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Left ventricular adaptation to high altitude: speckle tracking echocardiography in lowlanders, healthy highlanders and highlanders with chronic mountain sickness

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dc.contributor.author Dedobbeleer, C.
dc.contributor.author Hadefi, A.
dc.contributor.author Pichon, A.
dc.contributor.author Villafuerte, F.
dc.contributor.author Naeije, R.
dc.contributor.author Unger, P.
dc.date.accessioned 2019-02-22T14:54:06Z
dc.date.available 2019-02-22T14:54:06Z
dc.date.issued 2015
dc.identifier.uri https://hdl.handle.net/20.500.12866/5626
dc.description.abstract Hypoxic exposure depresses myocardial contractility in vitro, but has been associated with indices of increased cardiac performance in intact animals and in humans, possibly related to sympathetic nervous system activation. We explored left ventricular (LV) function using speckle tracking echocardiography and sympathetic tone by spectral analysis of heart rate variability (HRV) in recently acclimatized lowlanders versus adapted or maladapted highlanders at high altitude. Twenty-six recently acclimatized lowlanders, 14 healthy highlanders and 12 highlanders with chronic mountain sickness (CMS) were studied. Control measurements at sea level were also obtained in the lowlanders. Altitude exposure in the lowlanders was associated with slightly increased blood pressure, decreased LV volumes and decreased longitudinal strain with a trend to increased prevalence of post-systolic shortening (p = 0.06), whereas the low frequency/high frequency (LF/HF) ratio increased (1.62 ± 0.81 vs. 5.08 ± 4.13, p < 0.05) indicating sympathetic activation. Highlanders had a similarly raised LF/HF ratio, but no alteration in LV deformation. Highlanders with CMS had no change in LV deformation, no significant increase in LF/HF, but decreased global HRV still suggestive of increased sympathetic tone, and lower mitral E/A ratio compared to healthy highlanders. Short-term altitude exposure in lowlanders alters indices of LV systolic function and increases sympathetic nervous system tone. Life-long altitude exposure in highlanders is associated with similar sympathetic hyperactivity, but preserved parameters of LV function, whereas diastolic function may be altered in those with CMS. Altered LV systolic function in recently acclimatized lowlanders may be explained by combined effects of hypoxia and changes in loading conditions. en_US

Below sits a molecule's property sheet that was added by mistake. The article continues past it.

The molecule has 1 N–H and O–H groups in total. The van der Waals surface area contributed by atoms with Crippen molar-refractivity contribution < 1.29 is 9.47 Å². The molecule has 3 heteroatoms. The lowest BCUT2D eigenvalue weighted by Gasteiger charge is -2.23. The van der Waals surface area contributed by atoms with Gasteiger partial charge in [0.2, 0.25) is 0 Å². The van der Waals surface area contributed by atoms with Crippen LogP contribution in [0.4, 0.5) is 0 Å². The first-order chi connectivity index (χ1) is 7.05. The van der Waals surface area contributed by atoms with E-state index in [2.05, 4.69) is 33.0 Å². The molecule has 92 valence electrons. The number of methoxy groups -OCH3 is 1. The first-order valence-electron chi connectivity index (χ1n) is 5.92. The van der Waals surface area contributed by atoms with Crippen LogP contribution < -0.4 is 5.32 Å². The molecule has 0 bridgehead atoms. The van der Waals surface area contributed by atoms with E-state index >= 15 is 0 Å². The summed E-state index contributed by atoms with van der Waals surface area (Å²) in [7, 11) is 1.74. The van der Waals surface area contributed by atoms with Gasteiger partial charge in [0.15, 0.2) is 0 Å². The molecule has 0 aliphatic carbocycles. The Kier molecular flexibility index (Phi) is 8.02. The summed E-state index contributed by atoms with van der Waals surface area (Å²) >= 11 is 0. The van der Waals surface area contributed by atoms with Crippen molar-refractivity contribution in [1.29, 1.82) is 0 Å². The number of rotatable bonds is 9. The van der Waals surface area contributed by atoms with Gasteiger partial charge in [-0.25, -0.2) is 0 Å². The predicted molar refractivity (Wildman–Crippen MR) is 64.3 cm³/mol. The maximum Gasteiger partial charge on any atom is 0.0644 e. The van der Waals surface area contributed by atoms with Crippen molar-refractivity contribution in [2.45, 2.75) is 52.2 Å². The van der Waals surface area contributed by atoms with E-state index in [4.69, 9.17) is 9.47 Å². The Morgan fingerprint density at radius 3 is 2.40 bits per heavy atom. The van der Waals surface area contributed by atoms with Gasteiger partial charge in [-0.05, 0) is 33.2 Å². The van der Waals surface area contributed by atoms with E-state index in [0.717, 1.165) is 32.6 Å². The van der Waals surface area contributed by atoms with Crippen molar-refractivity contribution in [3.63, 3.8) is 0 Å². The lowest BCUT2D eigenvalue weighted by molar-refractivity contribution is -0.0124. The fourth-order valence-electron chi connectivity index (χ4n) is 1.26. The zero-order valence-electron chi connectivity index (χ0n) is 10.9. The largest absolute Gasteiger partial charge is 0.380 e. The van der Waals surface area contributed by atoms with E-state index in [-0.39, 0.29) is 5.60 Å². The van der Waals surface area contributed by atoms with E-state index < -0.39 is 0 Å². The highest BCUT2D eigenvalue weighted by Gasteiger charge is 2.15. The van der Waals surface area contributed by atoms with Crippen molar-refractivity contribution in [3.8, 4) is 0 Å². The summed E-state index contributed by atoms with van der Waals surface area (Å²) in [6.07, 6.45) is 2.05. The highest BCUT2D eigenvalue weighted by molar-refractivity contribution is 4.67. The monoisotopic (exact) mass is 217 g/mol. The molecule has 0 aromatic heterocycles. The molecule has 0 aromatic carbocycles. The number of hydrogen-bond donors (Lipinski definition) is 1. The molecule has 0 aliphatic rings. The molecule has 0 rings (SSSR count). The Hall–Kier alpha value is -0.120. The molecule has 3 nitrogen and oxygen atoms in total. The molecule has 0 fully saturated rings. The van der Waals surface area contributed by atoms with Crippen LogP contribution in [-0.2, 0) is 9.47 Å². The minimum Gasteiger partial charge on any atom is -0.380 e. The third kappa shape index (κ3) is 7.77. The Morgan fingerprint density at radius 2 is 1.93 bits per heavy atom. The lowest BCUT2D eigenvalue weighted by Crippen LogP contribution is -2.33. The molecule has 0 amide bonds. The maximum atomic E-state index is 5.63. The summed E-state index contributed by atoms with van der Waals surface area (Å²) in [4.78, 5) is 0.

dc.language.iso eng
dc.publisher Springer
dc.relation.ispartof urn:issn:1573-0743
dc.rights info:eu-repo/semantics/restrictedAccess
dc.rights.uri https://creativecommons.org/licenses/by-nc-nd/4.0/deed.es
dc.subject Peru en_US
dc.subject Adolescent en_US
dc.subject Adult en_US
dc.subject Female en_US
dc.subject Humans en_US
dc.subject Male en_US
dc.subject Young Adult en_US
dc.subject Chronic Disease en_US
dc.subject Middle Aged en_US
dc.subject Altitude en_US
dc.subject Altitude Sickness en_US
dc.subject Case-Control Studies en_US
dc.subject acclimatization en_US
dc.subject altitude en_US
dc.subject human en_US
dc.subject chronic disease en_US
dc.subject adult en_US
dc.subject comparative study en_US
dc.subject female en_US
dc.subject male en_US
dc.subject middle aged en_US
dc.subject young adult en_US
dc.subject Hypoxia en_US
dc.subject adolescent en_US
dc.subject pathophysiology en_US
dc.subject Chronic mountain sickness en_US
dc.subject case control study en_US
dc.subject Predictive Value of Tests en_US
dc.subject Heart Rate en_US
dc.subject anoxia en_US
dc.subject Acclimatization en_US
dc.subject predictive value en_US
dc.subject Doppler echocardiography en_US
dc.subject Echocardiography, Doppler en_US
dc.subject heart left ventricle function en_US
dc.subject echography en_US
dc.subject adrenergic system en_US
dc.subject heart rate en_US
dc.subject Anoxia en_US
dc.subject heart stroke volume en_US
dc.subject Left ventricular strain en_US
dc.subject Myocardial deformation en_US
dc.subject Stroke Volume en_US
dc.subject Sympathetic Nervous System en_US
dc.subject systole en_US
dc.subject Systole en_US
dc.subject Ventricular Function, Left en_US
dc.title Left ventricular adaptation to high altitude: speckle tracking echocardiography in lowlanders, healthy highlanders and highlanders with chronic mountain sickness en_US
dc.type info:eu-repo/semantics/article
dc.identifier.doi https://doi.org/10.1007/s10554-015-0614-1
dc.subject.ocde https://purl.org/pe-repo/ocde/ford#3.02.00 es_PE
dc.subject.ocde https://purl.org/pe-repo/ocde/ford#3.02.04

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